An emergency medical technician who performed CPR on a man in cardiac arrest during a United Airlines flight said he is now showing signs of COVID-19.
Tony Aldapa said he was supposed to get the COVID-19 vaccine Friday because not only is he a licensed EMT but also an emergency room health care worker. But instead, he's home quarantining awaiting the latest results of a COVID-19 test.
"Ten times out of ten, I would still get up and help," said Aldapa.
His training kicked in to help a man suffering from cardiac arrest on a flight from Orlando to LAX. The U.S. Navy veteran says he knew the risks when he performed CPR on the man, whose wife said he had coronavirus-like symptoms.
"That was the last thing I was thinking about," said Aldapa. "I was just thinking there's a guy that needs CPR."
But since Monday's flight, he's sick with coronavirus symptoms.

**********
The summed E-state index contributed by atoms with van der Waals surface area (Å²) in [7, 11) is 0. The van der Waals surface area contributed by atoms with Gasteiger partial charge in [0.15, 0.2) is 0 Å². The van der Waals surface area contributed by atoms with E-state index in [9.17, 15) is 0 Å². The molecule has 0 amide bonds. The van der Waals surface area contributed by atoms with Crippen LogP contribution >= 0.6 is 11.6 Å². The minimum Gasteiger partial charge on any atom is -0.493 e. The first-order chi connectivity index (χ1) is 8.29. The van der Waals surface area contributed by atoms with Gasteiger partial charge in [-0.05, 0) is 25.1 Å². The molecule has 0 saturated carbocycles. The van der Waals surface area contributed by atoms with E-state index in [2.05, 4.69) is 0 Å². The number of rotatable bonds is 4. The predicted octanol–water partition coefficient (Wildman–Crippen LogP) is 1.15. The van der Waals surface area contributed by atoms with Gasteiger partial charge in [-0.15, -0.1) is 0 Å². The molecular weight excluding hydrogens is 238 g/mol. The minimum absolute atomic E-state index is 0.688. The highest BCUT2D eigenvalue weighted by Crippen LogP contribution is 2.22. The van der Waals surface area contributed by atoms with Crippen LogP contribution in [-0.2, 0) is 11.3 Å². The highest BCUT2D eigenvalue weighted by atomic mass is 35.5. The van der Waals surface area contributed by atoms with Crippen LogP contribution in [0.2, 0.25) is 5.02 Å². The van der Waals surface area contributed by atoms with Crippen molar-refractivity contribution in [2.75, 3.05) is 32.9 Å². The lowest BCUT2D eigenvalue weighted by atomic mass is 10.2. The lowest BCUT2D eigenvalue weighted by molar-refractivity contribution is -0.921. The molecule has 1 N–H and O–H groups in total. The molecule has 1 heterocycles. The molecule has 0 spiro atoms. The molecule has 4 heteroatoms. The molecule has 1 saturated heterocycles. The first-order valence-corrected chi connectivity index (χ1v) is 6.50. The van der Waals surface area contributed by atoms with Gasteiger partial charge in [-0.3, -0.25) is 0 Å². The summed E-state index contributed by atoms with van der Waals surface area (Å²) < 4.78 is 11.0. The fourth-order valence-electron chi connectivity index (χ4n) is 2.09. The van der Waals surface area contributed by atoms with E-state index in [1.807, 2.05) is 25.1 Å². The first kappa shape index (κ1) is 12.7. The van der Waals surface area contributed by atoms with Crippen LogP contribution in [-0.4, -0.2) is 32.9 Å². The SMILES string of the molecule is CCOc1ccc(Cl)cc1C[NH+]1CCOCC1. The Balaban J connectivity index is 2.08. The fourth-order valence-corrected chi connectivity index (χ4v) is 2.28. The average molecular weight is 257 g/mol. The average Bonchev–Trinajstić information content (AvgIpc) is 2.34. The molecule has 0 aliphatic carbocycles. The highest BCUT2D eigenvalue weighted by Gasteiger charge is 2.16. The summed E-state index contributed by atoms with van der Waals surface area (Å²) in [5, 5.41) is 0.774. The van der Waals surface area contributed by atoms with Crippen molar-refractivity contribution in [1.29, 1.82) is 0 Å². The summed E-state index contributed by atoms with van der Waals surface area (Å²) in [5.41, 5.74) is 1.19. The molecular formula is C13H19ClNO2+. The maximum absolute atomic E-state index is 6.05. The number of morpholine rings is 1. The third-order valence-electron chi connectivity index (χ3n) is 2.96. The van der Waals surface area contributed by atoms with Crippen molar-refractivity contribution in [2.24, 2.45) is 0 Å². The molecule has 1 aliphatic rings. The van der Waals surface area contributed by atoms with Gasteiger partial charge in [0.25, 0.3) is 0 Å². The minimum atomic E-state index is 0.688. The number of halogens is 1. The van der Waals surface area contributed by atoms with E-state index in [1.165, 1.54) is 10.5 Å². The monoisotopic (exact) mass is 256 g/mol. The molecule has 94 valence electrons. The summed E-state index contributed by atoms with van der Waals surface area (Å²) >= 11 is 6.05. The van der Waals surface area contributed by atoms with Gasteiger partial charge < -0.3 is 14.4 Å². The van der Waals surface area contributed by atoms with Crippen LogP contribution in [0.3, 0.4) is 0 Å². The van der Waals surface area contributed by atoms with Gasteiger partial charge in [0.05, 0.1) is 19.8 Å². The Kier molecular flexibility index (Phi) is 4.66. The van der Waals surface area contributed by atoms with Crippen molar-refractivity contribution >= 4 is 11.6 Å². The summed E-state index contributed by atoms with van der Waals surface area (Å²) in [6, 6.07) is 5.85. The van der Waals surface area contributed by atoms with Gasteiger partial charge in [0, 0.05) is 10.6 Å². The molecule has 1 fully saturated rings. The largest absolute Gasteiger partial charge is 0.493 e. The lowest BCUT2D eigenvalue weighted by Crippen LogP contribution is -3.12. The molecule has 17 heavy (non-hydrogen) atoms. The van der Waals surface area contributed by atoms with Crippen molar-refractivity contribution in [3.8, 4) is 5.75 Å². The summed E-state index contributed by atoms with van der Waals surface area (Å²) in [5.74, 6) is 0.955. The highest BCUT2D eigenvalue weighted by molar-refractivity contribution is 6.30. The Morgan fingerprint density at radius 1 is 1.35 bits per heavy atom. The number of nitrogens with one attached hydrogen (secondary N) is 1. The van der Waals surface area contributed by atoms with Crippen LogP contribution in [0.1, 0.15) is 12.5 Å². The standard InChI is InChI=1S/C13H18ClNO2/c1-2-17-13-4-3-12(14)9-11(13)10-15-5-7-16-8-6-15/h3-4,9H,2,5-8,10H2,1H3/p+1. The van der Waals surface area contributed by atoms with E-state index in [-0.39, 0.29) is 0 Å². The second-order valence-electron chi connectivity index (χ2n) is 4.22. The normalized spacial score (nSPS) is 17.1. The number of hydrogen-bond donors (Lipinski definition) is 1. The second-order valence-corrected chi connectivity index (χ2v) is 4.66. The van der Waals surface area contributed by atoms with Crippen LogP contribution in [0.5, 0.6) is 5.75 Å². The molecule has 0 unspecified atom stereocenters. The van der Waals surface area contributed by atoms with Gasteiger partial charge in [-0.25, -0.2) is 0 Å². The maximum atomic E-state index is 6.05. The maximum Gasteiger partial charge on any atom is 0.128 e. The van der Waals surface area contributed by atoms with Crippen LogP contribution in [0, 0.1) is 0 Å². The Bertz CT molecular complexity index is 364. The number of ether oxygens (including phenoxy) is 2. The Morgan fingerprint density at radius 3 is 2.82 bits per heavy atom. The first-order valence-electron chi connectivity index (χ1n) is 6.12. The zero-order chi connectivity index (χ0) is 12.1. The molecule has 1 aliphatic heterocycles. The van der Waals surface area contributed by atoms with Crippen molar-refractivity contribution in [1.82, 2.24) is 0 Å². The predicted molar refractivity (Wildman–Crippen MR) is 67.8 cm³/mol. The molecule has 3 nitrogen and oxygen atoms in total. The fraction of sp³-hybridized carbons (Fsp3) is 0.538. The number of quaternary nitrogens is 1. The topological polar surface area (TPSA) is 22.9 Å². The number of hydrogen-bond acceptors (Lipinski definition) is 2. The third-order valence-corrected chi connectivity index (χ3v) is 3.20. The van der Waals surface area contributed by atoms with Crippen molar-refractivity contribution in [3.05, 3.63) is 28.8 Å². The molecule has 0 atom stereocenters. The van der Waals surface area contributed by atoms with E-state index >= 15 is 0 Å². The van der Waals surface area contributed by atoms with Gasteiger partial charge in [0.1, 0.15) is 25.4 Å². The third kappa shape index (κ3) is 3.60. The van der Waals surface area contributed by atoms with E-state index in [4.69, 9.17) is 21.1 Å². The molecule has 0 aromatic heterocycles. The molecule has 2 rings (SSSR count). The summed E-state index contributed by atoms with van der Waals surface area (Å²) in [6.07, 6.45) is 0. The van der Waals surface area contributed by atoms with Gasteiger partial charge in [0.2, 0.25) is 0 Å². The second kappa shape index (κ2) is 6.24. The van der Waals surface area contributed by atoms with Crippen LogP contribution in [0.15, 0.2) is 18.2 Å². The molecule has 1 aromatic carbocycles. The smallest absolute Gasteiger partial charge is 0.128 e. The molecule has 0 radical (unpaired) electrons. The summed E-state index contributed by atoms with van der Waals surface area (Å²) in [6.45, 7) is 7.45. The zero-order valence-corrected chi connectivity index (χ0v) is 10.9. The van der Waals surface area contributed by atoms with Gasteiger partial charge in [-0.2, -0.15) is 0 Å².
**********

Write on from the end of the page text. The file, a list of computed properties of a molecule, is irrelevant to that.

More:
"I'm still feeling a headache, cough, body aches," he said.
He, along with another EMT and ICU nurse, took turns doing CPR on the man. The man's wife was overheard saying he had lost his sense of taste and smell and told Aldapa he was feeling sick before the flight.
"She told me he had been short of breath and on the way back home he was going to get tested for COVID," said Aldapa.
Aldapa says he never did mouth to mouth but while doing chest compressions in the tight aisle for 45 minutes, had rotated a resuscitator and oxygen mask to help the man breathe.
After an emergency landing to take the man to a hospital, where he later died, the flight continued on to LAX.
United Airlines said all passengers are required to fill out a ready-to-fly questionnaire to acknowledge they don't have COVID-19 or symptoms. While several passengers say the man Aldapa helped showed symptoms, it's unclear if he had coronavirus.
Aldapa says we all need to hold ourselves accountable.
"If you know you're sick, look out for yourself but also look out for people you're going to be around…make the right choices," he said.
The airline reached out to Aldapa to thank him and said that it sent the flight manifest to the CDC.
Aldapa says the CDC has not yet contacted him.
The CDC told NBC4 that they're working with local health authorities to reach out to those who may be at risk for infection.